RE:SEARCHING IT SECURITY: Insights Into Our Digital Future

Latest artwork "APES" by Berlin-based media artist Marco Barotti presented at the Faculty of Computer Science at Ruhr-Universität Bochum (RUB).

From an initial idea, within the framework of the artist residency, the artwork "APES" has been evolved, which deals with the digital evolution as well as the issues of IT security, data consumption, surveillance capitalism, disinformation and energy needs. Copyright: Marco Barotti.

The researchers were able to gain a new perspective on their work during the residency. The participants of the panel discussion agreed that creative processes are similar in both disciplines. Copyright: RUB, Tim Kramer.

Video interviews with the researchers who are involved offer deeper insights into IT security research. Copyright: RUB, Tim Kramer.

It buzzes, rattles and hums, in between calls of apes can be heard: The artwork APES attracts attention even just because of its soundscape. But what do the four technical apes shaking a tower of trusses over two meters high and the screens lighting up above them have to do with IT security research? 

Last Thursday, April 28, 2022, the closing event of the art-science residency "RE:SEARCHING IT SECURITY" was celebrated on the campus of the Ruhr-Universität Bochum (RUB) and the artwork created as part of the residency was presented. The artwork, titled APES, was created by Marco Barotti in collaboration with researchers from the Cluster of Excellence "CASA – Cyber Security in the Age of Large-Scale Adversaries", the Horst Görtz Institute for IT Security (HGI) and the Max Planck Institute for Security and Privacy (MPI). Over many weeks, they had met digitally and on the RUB campus to discuss research topics and visions for the future, work processes and goals. Topics of conversation, impulses and ideas around the themes of data protection, surveillance and digital evolution thus found their way into the artwork.

APES: Kinetic Sculptures - Driven by Data Consumption and Cyber Attacks

With "APES," a collection of kinetic sound sculptures emerged over the course of the residency: Four primates were made from recycled Wi-Fi sector antennas, attached to a 2 ½ meter high tower of trusses and controlled by algorithms. Screens above their "heads" show steadily increasing numbers on data consumption (e.g., from Google searches, emails sent, and tweets) and cybersecurity events. When the counters reach certain key values, the screens turn red and the sculptures emit apes calls. These calls were specially created by CASA researchers as deepfakes of real monkey calls for the artwork. Based on the idea of surveillance capitalism and data consumption, the apes are programmed to move according to patterns determined by these same numbers. Symbolic breaks from data consumption and exploitation occur when the artwork stops altogether: "Digital Wellbeing" then appears on the screens; another area of research that CASA researchers are working on. The sound sculptures are supplemented by video interviews conducted with the participating researchers during the artist residency.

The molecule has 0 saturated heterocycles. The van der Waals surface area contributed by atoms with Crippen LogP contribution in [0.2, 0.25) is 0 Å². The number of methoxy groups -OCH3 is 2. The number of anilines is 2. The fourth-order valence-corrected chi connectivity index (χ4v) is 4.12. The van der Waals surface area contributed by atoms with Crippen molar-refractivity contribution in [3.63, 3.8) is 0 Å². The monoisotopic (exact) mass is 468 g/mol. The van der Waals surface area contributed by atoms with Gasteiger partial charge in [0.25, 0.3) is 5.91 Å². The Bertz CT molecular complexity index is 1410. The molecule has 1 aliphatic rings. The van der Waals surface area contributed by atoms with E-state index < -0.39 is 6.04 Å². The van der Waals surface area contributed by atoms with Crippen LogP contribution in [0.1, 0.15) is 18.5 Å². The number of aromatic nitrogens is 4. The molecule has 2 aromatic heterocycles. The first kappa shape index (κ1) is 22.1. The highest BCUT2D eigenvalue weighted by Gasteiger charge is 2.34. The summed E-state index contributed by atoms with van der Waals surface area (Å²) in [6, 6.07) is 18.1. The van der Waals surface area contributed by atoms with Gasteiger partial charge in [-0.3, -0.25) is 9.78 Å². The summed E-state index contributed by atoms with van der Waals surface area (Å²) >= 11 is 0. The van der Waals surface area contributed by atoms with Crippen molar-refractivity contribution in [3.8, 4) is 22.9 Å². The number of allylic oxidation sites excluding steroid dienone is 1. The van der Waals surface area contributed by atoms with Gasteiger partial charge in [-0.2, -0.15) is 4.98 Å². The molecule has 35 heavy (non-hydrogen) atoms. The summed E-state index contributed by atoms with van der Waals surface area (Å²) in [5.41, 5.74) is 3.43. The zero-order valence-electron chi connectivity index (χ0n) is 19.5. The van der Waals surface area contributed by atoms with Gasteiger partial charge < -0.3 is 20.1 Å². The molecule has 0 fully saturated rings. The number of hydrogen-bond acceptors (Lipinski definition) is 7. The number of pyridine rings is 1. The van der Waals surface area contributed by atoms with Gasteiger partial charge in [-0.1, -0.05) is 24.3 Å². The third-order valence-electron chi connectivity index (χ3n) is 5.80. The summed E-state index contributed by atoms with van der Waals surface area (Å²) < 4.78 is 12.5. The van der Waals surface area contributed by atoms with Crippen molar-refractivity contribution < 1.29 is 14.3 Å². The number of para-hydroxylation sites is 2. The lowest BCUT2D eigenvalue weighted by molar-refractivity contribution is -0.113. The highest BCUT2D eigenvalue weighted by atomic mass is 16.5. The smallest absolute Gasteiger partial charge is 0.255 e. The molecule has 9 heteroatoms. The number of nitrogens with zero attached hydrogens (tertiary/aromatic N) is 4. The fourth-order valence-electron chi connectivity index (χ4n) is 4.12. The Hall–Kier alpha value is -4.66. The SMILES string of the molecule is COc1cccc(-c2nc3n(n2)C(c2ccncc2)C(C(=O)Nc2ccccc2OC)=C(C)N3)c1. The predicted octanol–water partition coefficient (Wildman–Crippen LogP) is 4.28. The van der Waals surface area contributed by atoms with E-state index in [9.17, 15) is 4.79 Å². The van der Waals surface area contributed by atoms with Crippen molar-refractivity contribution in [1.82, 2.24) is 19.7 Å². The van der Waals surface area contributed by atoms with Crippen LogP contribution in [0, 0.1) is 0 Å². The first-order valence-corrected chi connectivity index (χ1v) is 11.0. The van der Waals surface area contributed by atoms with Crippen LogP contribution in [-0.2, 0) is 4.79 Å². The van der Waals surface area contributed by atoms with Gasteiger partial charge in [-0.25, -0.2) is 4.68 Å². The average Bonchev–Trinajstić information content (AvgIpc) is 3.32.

Potential in the Field of Tension Between Art, Technology and Society

The researchers also had their say on the evening of the presentation and reported in a panel discussion on how the exchange with Marco Barotti had influenced their work. It was quickly concluded that IT security research also thrives on creativity and that creative processes are similar in both disciplines. They also talked about initial fears and reservations at the beginning of the project. The fact that such an exchange between art and science can also have a very formative effect in the long term was emphasized in particular by Professor Günther Meschke, Prorector for Research and Transfer, using the example of the city of Linz and the ars electronica that takes place there. Since 1979, the art festival has been promoting art in close connection with (digital) technology with a view to socially relevant issues. Fittingly, ars electronica is one of the next stops that the APES artwork will visit on its now starting journey to international art festivals.

Further information
To the artwork:
To the project website:

About the artist
Marco Barotti is a media artist based in Berlin. After studying music at the Siena Jazz Academy, he began to combine sound with visual art. The focus of his work is on creating "technical ecosystems" that play with analogies to animals and plants. His artworks serve as a metaphor for the impact of human behavior on our planet and aim to raise awareness of ecological and social issues.

General note: In case of using gender-assigning attributes we include all those who consider themselves in this gender regardless of their own biological sex.